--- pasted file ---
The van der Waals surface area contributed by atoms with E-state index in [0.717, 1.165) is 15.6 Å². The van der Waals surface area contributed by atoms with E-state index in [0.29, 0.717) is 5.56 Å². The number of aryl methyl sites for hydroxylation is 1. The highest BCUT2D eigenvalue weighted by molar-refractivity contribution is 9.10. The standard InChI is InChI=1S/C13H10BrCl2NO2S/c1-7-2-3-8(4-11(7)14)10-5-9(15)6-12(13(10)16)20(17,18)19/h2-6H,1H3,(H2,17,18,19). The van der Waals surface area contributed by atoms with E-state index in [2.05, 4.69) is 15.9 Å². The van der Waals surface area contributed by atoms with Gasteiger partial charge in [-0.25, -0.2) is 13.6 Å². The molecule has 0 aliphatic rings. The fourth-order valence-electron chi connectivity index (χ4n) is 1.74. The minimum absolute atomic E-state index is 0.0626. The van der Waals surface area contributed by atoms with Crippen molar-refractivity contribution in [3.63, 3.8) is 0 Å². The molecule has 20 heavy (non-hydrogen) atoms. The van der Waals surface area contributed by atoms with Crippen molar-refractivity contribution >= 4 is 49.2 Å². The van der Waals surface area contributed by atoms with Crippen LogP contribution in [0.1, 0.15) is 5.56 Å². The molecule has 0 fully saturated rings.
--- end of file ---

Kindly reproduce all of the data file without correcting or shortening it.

The van der Waals surface area contributed by atoms with E-state index in [0.717, 1.165) is 15.6 Å². The van der Waals surface area contributed by atoms with E-state index in [0.29, 0.717) is 5.56 Å². The number of aryl methyl sites for hydroxylation is 1. The highest BCUT2D eigenvalue weighted by molar-refractivity contribution is 9.10. The standard InChI is InChI=1S/C13H10BrCl2NO2S/c1-7-2-3-8(4-11(7)14)10-5-9(15)6-12(13(10)16)20(17,18)19/h2-6H,1H3,(H2,17,18,19). The van der Waals surface area contributed by atoms with E-state index in [2.05, 4.69) is 15.9 Å². The van der Waals surface area contributed by atoms with Gasteiger partial charge in [-0.25, -0.2) is 13.6 Å². The molecule has 0 aliphatic rings. The fourth-order valence-electron chi connectivity index (χ4n) is 1.74. The minimum absolute atomic E-state index is 0.0626. The van der Waals surface area contributed by atoms with Crippen molar-refractivity contribution in [3.63, 3.8) is 0 Å². The molecule has 20 heavy (non-hydrogen) atoms. The van der Waals surface area contributed by atoms with Crippen molar-refractivity contribution >= 4 is 49.2 Å². The van der Waals surface area contributed by atoms with Crippen LogP contribution in [0.1, 0.15) is 5.56 Å². The molecule has 0 fully saturated rings.